Christine says it's important to have a flexible mindset because it's possible that when you hit your desired retirement date, the markets are working against you. "So if they were to go to an adviser today, she would probably suggest that if you don't have to retire, don't." Why? Because if you start withdrawing from your portfolio, it's already lower in balance than it used to be, Christine says. "You're putting yourself at a tremendous disadvantage."
Continue working for your employer and you'll shorten the years that you have to finance your retirement and increase the years that your employer pays for your daily expenses, Christine says. Then, instead of contributing to your IRA or 401(k) plan, use all of the money you don't need to get the match being offered and spend it. "It's a phased-in retirement, and it's a total win-win because every year you wait, you're going to have that much more income and a more robust retirement," she says. Seven or eight percent a year is the kind of increase you get for that kind of delay, so if you work four more years, you'll have about 30 percent more money to spend on retirement, Christine says.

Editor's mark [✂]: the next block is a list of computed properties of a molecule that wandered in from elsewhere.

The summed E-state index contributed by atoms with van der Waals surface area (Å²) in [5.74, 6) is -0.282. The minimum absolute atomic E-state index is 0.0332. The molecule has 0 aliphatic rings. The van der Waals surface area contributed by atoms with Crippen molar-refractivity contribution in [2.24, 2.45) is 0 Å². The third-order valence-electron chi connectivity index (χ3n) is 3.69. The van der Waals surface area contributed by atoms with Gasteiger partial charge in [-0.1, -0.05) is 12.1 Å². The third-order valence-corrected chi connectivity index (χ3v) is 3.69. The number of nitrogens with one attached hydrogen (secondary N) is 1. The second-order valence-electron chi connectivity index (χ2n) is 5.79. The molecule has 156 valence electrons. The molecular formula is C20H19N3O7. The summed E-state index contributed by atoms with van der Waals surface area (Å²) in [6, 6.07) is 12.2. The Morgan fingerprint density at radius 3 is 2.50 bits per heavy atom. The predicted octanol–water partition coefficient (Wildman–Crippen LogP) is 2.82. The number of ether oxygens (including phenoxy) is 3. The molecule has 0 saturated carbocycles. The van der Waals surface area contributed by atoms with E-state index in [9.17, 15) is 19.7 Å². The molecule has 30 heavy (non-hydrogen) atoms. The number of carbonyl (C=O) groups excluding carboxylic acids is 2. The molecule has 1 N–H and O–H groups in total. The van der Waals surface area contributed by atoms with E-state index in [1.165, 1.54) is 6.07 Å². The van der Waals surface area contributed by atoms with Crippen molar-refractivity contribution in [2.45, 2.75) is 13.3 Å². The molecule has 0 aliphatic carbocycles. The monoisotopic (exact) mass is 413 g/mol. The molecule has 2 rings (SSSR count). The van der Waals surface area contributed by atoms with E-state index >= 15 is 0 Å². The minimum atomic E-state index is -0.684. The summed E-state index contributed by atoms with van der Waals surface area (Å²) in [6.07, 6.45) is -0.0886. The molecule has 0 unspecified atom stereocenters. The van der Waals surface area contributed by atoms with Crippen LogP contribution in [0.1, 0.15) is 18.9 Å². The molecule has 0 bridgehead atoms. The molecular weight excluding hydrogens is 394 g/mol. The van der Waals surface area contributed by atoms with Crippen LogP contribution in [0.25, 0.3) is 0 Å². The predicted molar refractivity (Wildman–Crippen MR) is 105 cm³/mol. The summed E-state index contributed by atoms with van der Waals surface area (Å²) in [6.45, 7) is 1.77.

Retirement date funds and lifecycle funds, which can be found at most investment firms, are also beneficial, Christine says. "I just can't underscore the value of having the package all prepared for you, so that you have a portfolio manager on your side whose mixing and matching and making sure you have proper diversification and that you're properly rebalanced," she says. "I think that's an essential ingredient to a good retirement plan."